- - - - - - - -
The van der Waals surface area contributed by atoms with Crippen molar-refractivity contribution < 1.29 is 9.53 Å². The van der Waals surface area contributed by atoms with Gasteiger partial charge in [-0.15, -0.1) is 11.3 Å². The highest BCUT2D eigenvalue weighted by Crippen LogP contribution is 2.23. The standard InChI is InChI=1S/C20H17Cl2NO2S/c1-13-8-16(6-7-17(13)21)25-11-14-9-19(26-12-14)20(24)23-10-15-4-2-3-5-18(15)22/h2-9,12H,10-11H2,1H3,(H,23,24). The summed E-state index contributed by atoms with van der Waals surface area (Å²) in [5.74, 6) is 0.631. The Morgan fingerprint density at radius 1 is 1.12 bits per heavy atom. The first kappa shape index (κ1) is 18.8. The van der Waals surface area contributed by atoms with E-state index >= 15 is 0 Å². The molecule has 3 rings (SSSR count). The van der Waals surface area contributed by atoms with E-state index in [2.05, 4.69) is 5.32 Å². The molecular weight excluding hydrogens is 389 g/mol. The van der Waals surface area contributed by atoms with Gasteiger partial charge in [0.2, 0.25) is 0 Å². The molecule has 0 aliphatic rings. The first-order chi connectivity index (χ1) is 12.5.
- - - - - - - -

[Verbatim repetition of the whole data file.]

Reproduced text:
The van der Waals surface area contributed by atoms with Crippen molar-refractivity contribution < 1.29 is 9.53 Å². The van der Waals surface area contributed by atoms with Gasteiger partial charge in [-0.15, -0.1) is 11.3 Å². The highest BCUT2D eigenvalue weighted by Crippen LogP contribution is 2.23. The standard InChI is InChI=1S/C20H17Cl2NO2S/c1-13-8-16(6-7-17(13)21)25-11-14-9-19(26-12-14)20(24)23-10-15-4-2-3-5-18(15)22/h2-9,12H,10-11H2,1H3,(H,23,24). The summed E-state index contributed by atoms with van der Waals surface area (Å²) in [5.74, 6) is 0.631. The Morgan fingerprint density at radius 1 is 1.12 bits per heavy atom. The first kappa shape index (κ1) is 18.8. The van der Waals surface area contributed by atoms with E-state index >= 15 is 0 Å². The molecule has 3 rings (SSSR count). The van der Waals surface area contributed by atoms with E-state index in [2.05, 4.69) is 5.32 Å². The molecular weight excluding hydrogens is 389 g/mol. The van der Waals surface area contributed by atoms with Gasteiger partial charge in [0.2, 0.25) is 0 Å². The molecule has 0 aliphatic rings. The first-order chi connectivity index (χ1) is 12.5.